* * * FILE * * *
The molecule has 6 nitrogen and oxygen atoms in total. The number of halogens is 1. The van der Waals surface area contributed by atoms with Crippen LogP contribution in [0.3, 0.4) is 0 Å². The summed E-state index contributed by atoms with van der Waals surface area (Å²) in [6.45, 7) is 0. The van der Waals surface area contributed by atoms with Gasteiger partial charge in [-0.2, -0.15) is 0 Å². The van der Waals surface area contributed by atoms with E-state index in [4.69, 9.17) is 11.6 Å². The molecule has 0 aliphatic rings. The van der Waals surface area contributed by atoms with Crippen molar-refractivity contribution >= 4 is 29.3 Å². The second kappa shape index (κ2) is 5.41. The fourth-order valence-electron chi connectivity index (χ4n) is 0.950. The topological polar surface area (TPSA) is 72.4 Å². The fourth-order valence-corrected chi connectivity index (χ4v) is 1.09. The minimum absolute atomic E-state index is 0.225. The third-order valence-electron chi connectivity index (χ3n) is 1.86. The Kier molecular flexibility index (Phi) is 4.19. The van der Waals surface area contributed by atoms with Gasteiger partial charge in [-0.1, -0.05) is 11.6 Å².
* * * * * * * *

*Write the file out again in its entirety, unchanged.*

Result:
The molecule has 6 nitrogen and oxygen atoms in total. The number of halogens is 1. The van der Waals surface area contributed by atoms with Crippen LogP contribution in [0.3, 0.4) is 0 Å². The summed E-state index contributed by atoms with van der Waals surface area (Å²) in [6.45, 7) is 0. The van der Waals surface area contributed by atoms with Gasteiger partial charge in [-0.2, -0.15) is 0 Å². The van der Waals surface area contributed by atoms with E-state index in [4.69, 9.17) is 11.6 Å². The molecule has 0 aliphatic rings. The van der Waals surface area contributed by atoms with Crippen molar-refractivity contribution >= 4 is 29.3 Å². The second kappa shape index (κ2) is 5.41. The fourth-order valence-electron chi connectivity index (χ4n) is 0.950. The topological polar surface area (TPSA) is 72.4 Å². The fourth-order valence-corrected chi connectivity index (χ4v) is 1.09. The minimum absolute atomic E-state index is 0.225. The third-order valence-electron chi connectivity index (χ3n) is 1.86. The Kier molecular flexibility index (Phi) is 4.19. The van der Waals surface area contributed by atoms with Gasteiger partial charge in [-0.1, -0.05) is 11.6 Å².